Gunguy sent me this article the day it came out. I am still having issues with how I feel about it. There are some really good points, but there are definitely spots that I am completely uncomfortable with and feel like the guy missed his own point.
Take a look and reach your own conclusions: Is this guy full of himself or do you have a new mantra?
One of the most important skills for survival that must be mastered, or at least practiced at a journeyman level, by the prepared individual, family, and tribe, is critical thinking. Of all the practical, tactical training and preparedness you can can do, the single most important, most often overlooked, is basic critical thinking skills. As I write, travel and teach, and interact with contemporary people, I regularly witness the lack of this in the broad majority of people. I’ve even been known to suffer from it myself.
People, even in the “firearms,” “tactical training,” “preparedness,” and “militia” communities, suffer from a pronounced lack of critical thinking skills, all too often.
An example of this can be seen in the recent frenzy within the preparedness and liberty-minded communities, over the Jade Helm 2015 UW exercise. For months prior to the beginning of the exercise, we saw unfounded, unsourced reports by sensationalist outlets in the preparedness and militia communities repeated across the preparedness “media” and social media as “fact.” Here we are, a full month into the exercise, nearing the stated end of the exercise, and most of the original source reporters have either stopped talking about it completely, or have taken a 180 degree course shift from their original stance, of “it’s an imposition of martial law,” to “well, it’s still an attempt to normalize seeing military personnel operating on US soil!”
This is despite the fact that COUNTLESS recent Special Forces veterans within our own virtual communities (yes, myself included), have spent an inordinate amount of bandwidth trying to explain to people the concept of a “theater-level” exercise, and pointing out the recent historical precedents for this exact type of exercise.
It’s funner, and far more entertaining however, to imagine resisting against martial law, in some form of masturbatory Red Dawn scenario, than to use critical thinking to recognize, “Hey, maybe we SHOULD at least listen to what the guys with actual experience in THIS EXACT TYPE OF TRAINING EXERCISE have to say, before we jump to conclusions. You know what happened as a result of the hyper-paranoia induced within the preparedness and militia communities by these Harbingers of Doom? The virtual community lost even more credence with the average Joe and Jane Citizen, who saw the community represented as a bunch of farcical, paranoid lunatics. Seriously.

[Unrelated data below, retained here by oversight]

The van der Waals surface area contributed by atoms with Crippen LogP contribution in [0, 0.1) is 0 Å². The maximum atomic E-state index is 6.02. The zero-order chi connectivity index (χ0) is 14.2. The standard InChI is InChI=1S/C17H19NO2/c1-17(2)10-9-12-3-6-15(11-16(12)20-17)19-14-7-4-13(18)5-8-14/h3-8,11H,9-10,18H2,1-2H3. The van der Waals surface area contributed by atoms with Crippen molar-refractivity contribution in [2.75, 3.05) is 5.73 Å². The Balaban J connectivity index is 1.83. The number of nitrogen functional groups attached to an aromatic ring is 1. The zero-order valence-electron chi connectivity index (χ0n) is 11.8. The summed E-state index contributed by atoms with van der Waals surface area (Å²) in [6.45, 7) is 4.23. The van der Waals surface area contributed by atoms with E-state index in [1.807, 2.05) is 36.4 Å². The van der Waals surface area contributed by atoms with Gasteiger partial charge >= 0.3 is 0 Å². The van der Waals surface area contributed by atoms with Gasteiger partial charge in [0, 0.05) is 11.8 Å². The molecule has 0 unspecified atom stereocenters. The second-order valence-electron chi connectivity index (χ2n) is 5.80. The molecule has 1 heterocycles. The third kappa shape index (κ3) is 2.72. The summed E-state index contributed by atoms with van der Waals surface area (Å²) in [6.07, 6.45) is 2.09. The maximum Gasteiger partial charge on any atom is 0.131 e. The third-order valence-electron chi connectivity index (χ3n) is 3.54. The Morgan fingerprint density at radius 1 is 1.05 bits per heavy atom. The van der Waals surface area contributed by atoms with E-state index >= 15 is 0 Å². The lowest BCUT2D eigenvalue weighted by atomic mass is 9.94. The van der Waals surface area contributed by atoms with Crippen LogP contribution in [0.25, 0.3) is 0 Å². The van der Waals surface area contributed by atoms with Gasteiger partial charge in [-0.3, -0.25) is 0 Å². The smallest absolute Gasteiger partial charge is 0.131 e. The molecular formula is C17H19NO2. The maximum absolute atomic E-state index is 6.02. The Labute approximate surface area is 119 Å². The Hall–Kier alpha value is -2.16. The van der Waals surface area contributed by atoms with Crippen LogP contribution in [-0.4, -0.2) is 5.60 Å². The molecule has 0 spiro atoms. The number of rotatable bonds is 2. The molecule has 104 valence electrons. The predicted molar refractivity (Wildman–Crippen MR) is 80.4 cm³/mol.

That was a lack of critical thinking. It’s easier to blindly repost scary memes on Facebook though.
A similar example can be seen in the oversimplification of “use-of-force” scenarios among the preparedness and survivalists. Too often, discussions of use-of-force end up being artificially simplified to, “I’ve got mah .45! Ah’ll jest shoot that there sumbitch in the eye!” Or, “I’m going to use my gutterfighting, dirty tricks to gouge his eye out and skull-fuck him to death!” While those may work as standard responses to dangerous encounters in a TEOTWAWKI “Zombie Apocalypse,” the simple reality of life is, we’re not dealing with a Zombie Fucking Apocalypse. We’re dealing with an entirely different TEOTWAWKI situation. In the real TEOTWAWKI life we’re living, right now, today, those responses as standardized responses, will only end up in one result: getting buggered in the ass by your cellmate. Oversimplification of any scenario is, in itself, a failure of critical thinking, in recognizing that the world is NOT black-and-white, and there are always shades of gray involved. Maybe not fifty shades, but damned sure more than two.
The above example of the REAL TEOTWAWKI leads directly into the one failure of critical thinking that is currently, and will continue to be, the leading killer of otherwise solid, prepared individuals. This ranges from armed citizens, to soldiers, to armed police officers on the street. That is “normalcy bias.”
What is “normalcy bias?”
Wikipedia, that paragon of journalistic objectivism, defines normalcy bias as “a mental state people enter when facing a disaster. It causes people to undestimate both the possibility of a disaster and its possible effects….The assumption that is made in the case of the normalcy bias is that since a disaster never has occurred then it never will occur….People with normalcy bias have difficulties reacting to something they have not experienced before…”
That’s actually—surprisingly for Wikipedia—a pretty accurate description. So, how do armed citizens, who have actually, apparently overcome their normalcy bias at least enough to recognize that something bad enough to warrant needing a gun MIGHT occur, suffer from normalcy bias? How do soldiers and police officers suffer from normalcy bias? How can I say that preppers, who obviously recognize the potential for a disaster to occur—that’s why their preppers, for fuck’s sake—suffer from normalcy bias?
Well, let’s back up for a few minutes first, and look at WHY normalcy bias occurs.
The Why and How Behind Normalcy Bias